Frith, Simon, and Angela McRobbie. 1991 . ‘Rock and Sexuality’. In On Record: Rock, Pop and the Written Word, ed. Simon Frith and Andrew Goodwin, 371–89. London and New York: Routledge.
Gaar, Gillian G. 1992. She’s a Rebel: The History of Women in Rock & Roll. Seattle: Seal Press.
Gill, Rosalind. 2016. ‘Post-postfeminism?: New Feminist Visibilities in Postfeminist Times’. Feminist Media Studies 16/4: 610–30. https://doi.org/10.1080/14680777.2016.1193293
Glitsos, Laura. 2017. ‘Nice Girls Don’t Jive: The Rise and Fade of Women in Perth Music from the Late 1950s to the Early 1970s’. Continuum 31/2: 200–215. https://doi.org/10.1080/10304312.2016.1257695
Gray, Mel, Kylie Agllias, Leanne Schubert and Jennifer Boddy. 2015. ‘Doctoral Research from a Feminist Perspective: Acknowledging, Advancing and Aligning Women’s Experience’. Qualitative Social Work 14/6: 758–75. https://doi.org/10.1177/1473325014565148
Harding, Sandra, and Kathryn Norberg. 2005. ‘New Feminist Approaches to Social Science Methodologies: An Introduction’. Signs: Journal of Women in Culture & Society 30/4: 2009–2015. https://doi.org/10.1086/428420
Hesmondhalgh, David, and Sarah Baker. 2015. ‘Sex, Gender and Work Segregation in the Cultural Industries’. The Sociological Review 63/1 (supplement): 23–36. https://doi.org/10.1111/1467-954X.12238
Jones, Jenni. 2017. ‘How Can Mentoring Support Women in a Male-dominated Workplace? A Case Study of the UK Police Force’. Palgrave Communications 3. Online at http://www.palgrave-journals.com/articles/palcomms2016103 (accessed 15 April 2017).
Kimmel, Michael S. 1993. ‘Invisible Masculinity’. Society 30/6: 28–35. https://doi.org/10.1007/BF02700272
Larsen, Gretchen. 2017. ‘“It’s a man’s man’s man’s world”: Music Groupies and the Othering of Women in the World of Rock’. Organization 24/3: 397–417. https://doi.org/10.1177/1350508416689095
Leonard, Marion. 2007. Gender in the Music Industry. Hampshire: Ashgate.
Manhertz, Natalia. 2016. ‘Women in Medicine: Excluding Women’. Dissenting Voices 5/1: 63–77.
Mayhew, Emma. 1999. ‘Women in Popular Music and the Construction of Authenticity’. Journal of Interdisciplinary Gender Studies 4/1: 63–81.
—2001. ‘The Representation of the Feminine, Feminist and Musical Subject in Popular Music Culture’. PhD thesis. Wollongong: University of Wollongong.
McCormack, Ange. 2018. ‘By the Numbers 2018: The Gender Gap in the Australian Music Industry’. triple j. Online at http://www.abc.net.au/triplej/programs/hack/by-the-numbers-2018/9524084 (accessed 27 June 2018).
Miller, Diana L. 2016. ‘Gender and the Artist Archetype: Understanding Gender Inequality in Artistic Careers’. Sociology Compass 10/2: 119–31. https://doi.org/10.1111/soc4.12350
Music Victoria. 2015. Women in the Victorian Contemporary Music Industry. Melbourne: Music Victoria.
Press, Joy, and Simon Reynolds. 1995. The Sex Revolts: Gender, Rebellion and Rock ‘n’ Roll. Cambridge, MA: Harvard University Press.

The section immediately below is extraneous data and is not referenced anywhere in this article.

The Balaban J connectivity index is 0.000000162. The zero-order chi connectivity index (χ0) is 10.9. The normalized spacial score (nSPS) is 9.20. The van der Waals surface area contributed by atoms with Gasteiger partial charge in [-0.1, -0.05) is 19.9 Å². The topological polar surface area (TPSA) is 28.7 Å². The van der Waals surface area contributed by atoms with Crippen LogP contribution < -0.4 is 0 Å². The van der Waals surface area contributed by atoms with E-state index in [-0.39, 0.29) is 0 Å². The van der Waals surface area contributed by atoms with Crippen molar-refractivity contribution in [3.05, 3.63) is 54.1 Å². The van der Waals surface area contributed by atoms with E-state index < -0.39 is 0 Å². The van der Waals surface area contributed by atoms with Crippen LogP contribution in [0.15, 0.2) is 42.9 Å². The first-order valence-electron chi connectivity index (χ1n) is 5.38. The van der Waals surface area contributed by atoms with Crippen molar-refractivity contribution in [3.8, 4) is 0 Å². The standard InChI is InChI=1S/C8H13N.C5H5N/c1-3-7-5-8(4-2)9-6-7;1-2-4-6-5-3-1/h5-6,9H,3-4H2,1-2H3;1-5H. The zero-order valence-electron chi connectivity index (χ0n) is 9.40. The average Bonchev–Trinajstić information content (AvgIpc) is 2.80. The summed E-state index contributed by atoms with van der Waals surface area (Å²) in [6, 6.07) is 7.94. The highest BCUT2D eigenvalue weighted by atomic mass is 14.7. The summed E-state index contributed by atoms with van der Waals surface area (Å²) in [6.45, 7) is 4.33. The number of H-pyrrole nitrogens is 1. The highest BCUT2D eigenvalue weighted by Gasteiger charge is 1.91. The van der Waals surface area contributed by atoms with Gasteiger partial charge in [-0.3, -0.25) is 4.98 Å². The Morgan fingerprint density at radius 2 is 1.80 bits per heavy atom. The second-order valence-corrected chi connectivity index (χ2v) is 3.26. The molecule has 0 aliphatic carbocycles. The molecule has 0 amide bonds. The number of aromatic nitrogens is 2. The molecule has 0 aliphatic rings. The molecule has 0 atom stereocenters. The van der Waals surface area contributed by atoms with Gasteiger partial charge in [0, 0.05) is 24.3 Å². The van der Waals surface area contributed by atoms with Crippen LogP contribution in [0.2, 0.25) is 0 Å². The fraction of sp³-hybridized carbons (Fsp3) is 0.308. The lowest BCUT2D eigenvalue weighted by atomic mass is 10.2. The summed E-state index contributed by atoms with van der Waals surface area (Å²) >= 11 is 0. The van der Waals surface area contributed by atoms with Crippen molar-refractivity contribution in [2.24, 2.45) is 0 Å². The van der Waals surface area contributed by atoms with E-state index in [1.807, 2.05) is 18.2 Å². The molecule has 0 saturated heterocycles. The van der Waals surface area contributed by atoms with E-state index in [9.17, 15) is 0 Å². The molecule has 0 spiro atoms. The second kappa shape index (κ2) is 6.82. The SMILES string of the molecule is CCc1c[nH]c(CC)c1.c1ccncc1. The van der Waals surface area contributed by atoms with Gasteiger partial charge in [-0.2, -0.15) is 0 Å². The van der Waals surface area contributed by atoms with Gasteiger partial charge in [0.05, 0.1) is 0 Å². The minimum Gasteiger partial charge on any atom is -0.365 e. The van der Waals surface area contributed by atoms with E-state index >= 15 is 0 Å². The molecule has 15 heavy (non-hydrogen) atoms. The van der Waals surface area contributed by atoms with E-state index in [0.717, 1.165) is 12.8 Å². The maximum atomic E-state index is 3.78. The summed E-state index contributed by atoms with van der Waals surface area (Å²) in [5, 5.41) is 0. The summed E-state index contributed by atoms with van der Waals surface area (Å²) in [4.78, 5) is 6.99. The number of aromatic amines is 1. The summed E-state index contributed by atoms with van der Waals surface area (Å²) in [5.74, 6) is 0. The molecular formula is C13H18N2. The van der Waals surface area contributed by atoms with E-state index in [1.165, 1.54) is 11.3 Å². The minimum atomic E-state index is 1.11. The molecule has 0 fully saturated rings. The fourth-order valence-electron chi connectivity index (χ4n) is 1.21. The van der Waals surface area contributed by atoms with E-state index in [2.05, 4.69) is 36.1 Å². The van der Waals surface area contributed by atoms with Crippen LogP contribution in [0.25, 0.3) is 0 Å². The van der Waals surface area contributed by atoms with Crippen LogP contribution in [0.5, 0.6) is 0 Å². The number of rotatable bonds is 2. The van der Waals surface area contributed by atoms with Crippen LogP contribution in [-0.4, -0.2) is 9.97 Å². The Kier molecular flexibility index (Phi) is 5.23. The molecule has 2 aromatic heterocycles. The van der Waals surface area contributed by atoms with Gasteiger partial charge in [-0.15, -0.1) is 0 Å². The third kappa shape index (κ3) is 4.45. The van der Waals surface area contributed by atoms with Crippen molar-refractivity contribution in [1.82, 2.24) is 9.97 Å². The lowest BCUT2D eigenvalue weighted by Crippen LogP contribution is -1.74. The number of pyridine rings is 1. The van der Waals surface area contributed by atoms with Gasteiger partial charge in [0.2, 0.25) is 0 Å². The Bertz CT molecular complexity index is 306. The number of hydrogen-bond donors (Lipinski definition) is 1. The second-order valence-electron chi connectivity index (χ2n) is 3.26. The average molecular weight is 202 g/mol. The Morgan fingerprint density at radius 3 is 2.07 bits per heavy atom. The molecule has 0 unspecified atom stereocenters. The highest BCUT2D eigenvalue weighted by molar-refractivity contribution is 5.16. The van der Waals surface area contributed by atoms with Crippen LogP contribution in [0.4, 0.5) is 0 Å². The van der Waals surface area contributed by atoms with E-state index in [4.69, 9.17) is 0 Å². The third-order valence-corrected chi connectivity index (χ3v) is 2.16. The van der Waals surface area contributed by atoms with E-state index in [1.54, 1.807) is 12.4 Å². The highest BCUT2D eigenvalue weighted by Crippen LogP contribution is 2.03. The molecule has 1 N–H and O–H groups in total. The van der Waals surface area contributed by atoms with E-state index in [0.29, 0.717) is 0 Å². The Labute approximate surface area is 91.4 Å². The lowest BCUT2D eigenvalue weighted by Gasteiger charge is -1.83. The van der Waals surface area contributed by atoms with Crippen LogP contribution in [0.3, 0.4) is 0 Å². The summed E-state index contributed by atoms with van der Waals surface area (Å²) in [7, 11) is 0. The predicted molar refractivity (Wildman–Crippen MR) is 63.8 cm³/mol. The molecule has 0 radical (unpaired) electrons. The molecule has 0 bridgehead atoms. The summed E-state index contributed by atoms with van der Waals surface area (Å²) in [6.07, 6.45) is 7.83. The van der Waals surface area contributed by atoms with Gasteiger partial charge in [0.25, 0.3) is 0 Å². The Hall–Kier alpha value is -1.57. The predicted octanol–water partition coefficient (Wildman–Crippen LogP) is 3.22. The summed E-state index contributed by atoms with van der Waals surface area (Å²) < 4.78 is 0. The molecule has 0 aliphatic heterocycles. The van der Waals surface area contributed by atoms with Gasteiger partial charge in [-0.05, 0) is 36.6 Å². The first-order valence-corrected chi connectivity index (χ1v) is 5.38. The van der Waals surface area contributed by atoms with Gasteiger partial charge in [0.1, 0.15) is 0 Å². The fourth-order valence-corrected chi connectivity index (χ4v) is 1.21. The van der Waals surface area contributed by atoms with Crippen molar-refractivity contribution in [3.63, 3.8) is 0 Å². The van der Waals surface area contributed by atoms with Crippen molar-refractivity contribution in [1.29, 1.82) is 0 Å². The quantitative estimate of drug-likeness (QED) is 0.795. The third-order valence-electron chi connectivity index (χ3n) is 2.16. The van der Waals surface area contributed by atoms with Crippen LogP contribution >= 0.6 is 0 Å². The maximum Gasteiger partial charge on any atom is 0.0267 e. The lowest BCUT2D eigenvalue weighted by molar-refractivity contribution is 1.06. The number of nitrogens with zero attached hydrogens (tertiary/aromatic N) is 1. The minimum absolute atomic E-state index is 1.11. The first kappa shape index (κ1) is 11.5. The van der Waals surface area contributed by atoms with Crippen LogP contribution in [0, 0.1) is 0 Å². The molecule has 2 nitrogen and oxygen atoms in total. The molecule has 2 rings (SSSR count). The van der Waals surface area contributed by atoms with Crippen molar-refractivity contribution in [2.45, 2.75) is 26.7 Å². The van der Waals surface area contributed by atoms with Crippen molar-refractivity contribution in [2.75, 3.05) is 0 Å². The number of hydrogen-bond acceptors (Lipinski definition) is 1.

Raphael, Amy. 1995. Never Mind the Bollocks: Women Rewrite Rock. London: Virago.
Reddington, Helen. 2003. ‘“Lady” Punks in Bands: A Subculturette?’ In The Post Subcultures Reader, ed. David Muggleton and Rupert Weinzierl, 239–51. Oxford and New York: Berg.
Risman, Barbara. J. 2004. ‘Gender as a Social Structure: Theory Wrestling with Activism’. Gender & Society 18/4: 429–50. https://doi.org/10.1177/0891243204265349
Schmutz, Vaughn, and Alison Faupel. 2010. ‘Gender and Cultural Consecration in Popular Music’. Social Forces 89/2: 685–707. https://doi.org/10.1353/sof.2010.0098
Shaw, Frances. 2012. ‘Hottest 100 Women’. Australian Feminist Studies 27/74: 373–87. https://doi.org/10.1080/08164649.2012.727270
Street, Amy E., Jaimie L. Gradus, Jane Stafford and Kacie Kelly. 2007. ‘Gender Differences in Experiences of Sexual Harassment: Data from a Male-dominated Environment’. Journal of Consulting and Clinical Psychology 75/3: 464–74. https://doi.org/10.1037/0022-006X.75.3.464
Strong, Catherine. 2011. ‘Grunge, Riot Grrrl and the Forgetting of Women in Popular Culture’. Journal of Popular Culture 44/2: 398–416. https://doi.org/10.1111/j.1540-5931.2011.00839.x
—2014. ‘All the Girls in Town: The Missing Women of Australian Rock, Cultural Memory and Coverage of the Death of Chrissy Amphlett’. Perfect Beat 15/2: 149–66. https://doi.org/10.1558/prbt.v15i2.18363
Strong, Catherine, and Fabian Cannizzo. 2017. Australian Women Screen Composers: Career Barriers and Pathways. Melbourne: RMIT.
Throsby, David, and Katya Petetskaya. 2017. Making Art Work: An Economic Study of Professional Artists in Australia. Strawberry Hills: Australia Council for the Arts.
VicHealth. 2011. Preventing Violence against Women in Australia Research Summary. Melbourne: VicHealth.
Wald, Gayle. 1998. ‘Just a Girl? Rock Music, Feminism, and the Cultural Construction of Female Youth’. Signs 23/3: 585–610. https://doi.org/10.1086/495280
Wall, Liz. 2014. ‘Gender Equality and Violence against Women: What’s the Connection?’ ACSSA Research Summary No. 7. Melbourne: Australian Institute of Family Studies.
Walter, Maggie. 2013. Social Research Methods. South Melbourne: Oxford University Press.
Whiteley, Sheila. 2000. Women and Popular Music: Sexuality, Identity and Subjectivity. London: Routledge.
Wright, Tessa. 2016. ‘Women’s Experience of Workplace Interactions in Male-Dominated Work: The Intersections of Gender, Sexuality and Occupational Group’. Gender, Work and Organization 23/3: 348–62. https://doi.org/10.1111/gwao.12074
YouGov. 2018. Harassment at Festivals Results. YouGov. Online at https://d25d2506sfb94s.cloudfront.net/cumulus_uploads/document/kuck5zispj/PressAssociation_180606_FestivalsHarrassment_w.pdf (accessed 21 June 2018).
How to Cite
© Equinox Publishing Ltd.
For information regarding our Open Access policy, click here.